How our family of five settled in and created a new life after moving abroad…

Moving a family of five to a completely new country and continent where you don’t speak the language requires managing many moving parts, emotions and navigating new situations.  A big misconception people have when you share that you are moving abroad is that you are going on a permanent vacation with not a care in the world.

And while we are certainly going to have exciting experiences and some time off from our day-to-day life, in many ways, there is considerably more work on the other side of an international move with kids than there was before leaving. Setting up a life with three kids in a foreign country, especially where you don’t speak the official language, can be a daunting, frustrating, and lonely experience.

We needed to set up a life for a big family with dozens of logistics and administrative details. It was a full-time job that both my husband and I had to divide and conquer. To say that it is an adventure is an understatement!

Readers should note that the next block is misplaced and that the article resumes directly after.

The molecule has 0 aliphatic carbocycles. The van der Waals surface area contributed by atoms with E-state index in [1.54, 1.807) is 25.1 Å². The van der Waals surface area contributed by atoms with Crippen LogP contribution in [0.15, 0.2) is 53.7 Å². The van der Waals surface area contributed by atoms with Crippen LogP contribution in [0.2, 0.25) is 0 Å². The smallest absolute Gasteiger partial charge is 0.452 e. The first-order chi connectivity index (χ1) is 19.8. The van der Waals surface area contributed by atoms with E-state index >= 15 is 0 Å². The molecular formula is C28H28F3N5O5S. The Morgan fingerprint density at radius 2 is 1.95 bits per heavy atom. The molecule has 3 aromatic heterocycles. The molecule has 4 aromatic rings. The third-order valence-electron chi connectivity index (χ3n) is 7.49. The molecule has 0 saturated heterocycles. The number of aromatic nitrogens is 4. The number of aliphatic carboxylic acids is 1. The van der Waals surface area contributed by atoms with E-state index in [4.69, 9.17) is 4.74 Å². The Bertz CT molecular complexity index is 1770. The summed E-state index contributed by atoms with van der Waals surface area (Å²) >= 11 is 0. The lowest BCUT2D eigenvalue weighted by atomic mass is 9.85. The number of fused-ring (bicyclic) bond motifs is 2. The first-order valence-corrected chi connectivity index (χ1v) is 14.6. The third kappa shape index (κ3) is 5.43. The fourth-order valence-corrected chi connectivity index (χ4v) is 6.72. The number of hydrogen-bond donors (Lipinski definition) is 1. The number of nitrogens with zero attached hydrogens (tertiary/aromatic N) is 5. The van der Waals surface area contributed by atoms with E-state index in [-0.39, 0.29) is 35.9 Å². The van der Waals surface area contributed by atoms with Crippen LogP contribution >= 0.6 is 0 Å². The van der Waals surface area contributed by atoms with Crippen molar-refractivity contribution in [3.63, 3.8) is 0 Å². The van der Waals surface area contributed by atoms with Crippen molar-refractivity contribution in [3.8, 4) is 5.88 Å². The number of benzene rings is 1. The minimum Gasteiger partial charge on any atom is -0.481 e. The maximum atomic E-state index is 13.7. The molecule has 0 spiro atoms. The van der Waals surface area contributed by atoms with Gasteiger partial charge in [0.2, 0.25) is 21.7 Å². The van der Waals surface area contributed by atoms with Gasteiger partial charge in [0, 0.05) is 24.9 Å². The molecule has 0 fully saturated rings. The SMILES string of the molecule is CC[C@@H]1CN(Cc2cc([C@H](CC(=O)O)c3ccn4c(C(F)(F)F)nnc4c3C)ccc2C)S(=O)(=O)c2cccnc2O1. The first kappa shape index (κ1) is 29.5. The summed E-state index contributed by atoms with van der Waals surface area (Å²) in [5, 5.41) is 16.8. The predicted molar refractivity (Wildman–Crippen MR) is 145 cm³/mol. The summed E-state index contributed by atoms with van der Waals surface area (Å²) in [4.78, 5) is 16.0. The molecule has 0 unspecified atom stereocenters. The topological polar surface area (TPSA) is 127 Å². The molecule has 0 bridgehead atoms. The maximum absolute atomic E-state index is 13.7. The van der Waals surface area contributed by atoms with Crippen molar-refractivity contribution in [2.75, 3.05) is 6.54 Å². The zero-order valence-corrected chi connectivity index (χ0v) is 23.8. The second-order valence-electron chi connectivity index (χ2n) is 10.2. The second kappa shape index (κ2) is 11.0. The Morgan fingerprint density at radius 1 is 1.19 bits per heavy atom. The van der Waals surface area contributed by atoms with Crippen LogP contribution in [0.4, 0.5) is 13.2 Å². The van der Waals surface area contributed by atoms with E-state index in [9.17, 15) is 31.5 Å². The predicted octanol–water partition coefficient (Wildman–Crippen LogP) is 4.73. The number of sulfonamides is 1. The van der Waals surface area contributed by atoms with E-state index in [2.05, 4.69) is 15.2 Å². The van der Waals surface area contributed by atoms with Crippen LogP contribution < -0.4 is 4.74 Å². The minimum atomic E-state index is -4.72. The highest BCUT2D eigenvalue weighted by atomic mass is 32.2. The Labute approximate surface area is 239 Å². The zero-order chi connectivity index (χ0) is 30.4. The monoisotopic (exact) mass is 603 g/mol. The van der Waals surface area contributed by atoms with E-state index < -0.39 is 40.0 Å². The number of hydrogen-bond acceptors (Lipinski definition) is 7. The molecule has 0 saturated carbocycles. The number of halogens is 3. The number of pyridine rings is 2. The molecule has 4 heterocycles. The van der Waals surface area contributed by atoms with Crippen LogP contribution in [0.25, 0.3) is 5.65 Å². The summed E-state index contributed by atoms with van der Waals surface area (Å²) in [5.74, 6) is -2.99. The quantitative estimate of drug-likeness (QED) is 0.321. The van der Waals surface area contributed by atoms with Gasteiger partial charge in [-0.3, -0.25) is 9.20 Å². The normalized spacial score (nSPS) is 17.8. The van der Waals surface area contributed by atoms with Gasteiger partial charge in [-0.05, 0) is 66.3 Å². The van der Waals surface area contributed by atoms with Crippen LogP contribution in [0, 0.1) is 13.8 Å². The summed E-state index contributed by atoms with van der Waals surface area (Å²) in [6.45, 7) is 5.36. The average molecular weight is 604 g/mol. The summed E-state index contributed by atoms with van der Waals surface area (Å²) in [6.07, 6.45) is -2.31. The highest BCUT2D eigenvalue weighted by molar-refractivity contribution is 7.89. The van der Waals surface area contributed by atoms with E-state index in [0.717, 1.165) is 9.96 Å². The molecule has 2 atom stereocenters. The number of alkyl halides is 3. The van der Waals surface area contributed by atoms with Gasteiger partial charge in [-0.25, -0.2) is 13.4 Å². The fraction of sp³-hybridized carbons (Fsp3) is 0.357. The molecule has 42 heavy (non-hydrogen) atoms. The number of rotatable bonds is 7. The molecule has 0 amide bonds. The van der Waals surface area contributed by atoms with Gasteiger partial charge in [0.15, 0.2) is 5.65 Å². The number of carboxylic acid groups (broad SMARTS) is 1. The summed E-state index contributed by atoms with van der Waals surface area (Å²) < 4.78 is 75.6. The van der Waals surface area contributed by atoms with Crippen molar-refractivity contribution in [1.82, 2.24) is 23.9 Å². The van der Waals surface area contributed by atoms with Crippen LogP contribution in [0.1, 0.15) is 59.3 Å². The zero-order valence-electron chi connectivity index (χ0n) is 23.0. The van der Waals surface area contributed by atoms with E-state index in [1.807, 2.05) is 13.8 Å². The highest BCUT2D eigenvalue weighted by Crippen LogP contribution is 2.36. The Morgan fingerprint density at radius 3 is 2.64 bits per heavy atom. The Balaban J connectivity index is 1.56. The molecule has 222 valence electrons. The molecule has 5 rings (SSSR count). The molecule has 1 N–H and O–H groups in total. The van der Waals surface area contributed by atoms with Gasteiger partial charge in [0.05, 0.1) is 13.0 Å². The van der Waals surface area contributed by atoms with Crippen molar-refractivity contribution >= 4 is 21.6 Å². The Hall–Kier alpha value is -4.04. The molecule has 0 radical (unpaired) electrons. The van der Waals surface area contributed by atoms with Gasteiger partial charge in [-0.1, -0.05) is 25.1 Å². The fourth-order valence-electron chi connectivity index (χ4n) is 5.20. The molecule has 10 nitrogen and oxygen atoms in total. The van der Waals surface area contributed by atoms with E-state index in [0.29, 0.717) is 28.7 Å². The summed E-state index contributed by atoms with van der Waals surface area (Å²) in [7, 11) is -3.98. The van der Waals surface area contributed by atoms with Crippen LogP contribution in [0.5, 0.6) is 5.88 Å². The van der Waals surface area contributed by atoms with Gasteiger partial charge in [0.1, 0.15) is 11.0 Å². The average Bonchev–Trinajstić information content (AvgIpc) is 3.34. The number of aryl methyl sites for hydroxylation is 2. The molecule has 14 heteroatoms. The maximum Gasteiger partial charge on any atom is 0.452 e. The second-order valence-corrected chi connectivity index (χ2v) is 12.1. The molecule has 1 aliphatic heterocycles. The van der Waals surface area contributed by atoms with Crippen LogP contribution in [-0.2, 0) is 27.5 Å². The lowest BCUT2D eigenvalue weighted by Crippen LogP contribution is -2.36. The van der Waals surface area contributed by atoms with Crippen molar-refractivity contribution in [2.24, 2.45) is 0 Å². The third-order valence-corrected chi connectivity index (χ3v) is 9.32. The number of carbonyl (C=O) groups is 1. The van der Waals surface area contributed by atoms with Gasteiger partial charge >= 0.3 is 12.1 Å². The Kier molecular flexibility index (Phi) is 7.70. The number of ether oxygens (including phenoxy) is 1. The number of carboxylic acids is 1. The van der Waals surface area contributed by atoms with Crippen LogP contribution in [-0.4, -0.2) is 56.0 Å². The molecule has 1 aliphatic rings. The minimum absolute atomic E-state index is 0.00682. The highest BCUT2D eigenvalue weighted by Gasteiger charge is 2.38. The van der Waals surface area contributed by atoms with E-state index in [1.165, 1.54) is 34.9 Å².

Here’s how we broke it down and got settled in our new life after moving abroad…

Family in the Meditteranean
Taking in the view in our new home

Choosing a Community…

Upon arriving in our new home of Mallorca, Spain, we had a month-long house rental to use as our base while we looked for more permanent housing. We gave ourselves a few days once we arrived to decompress and catch our breath. However, fairly immediately, we jumped into house-hunting mode as we knew we would need all the time we could get to find permanent housing. 

We knew that we would be using the kids’ new school as the reference point for where we wanted to find long-term housing.  While so many families around the world commute long distances to school, we knew that would not be our ideal scenario and we hoped to find a home just a short distance from the new school.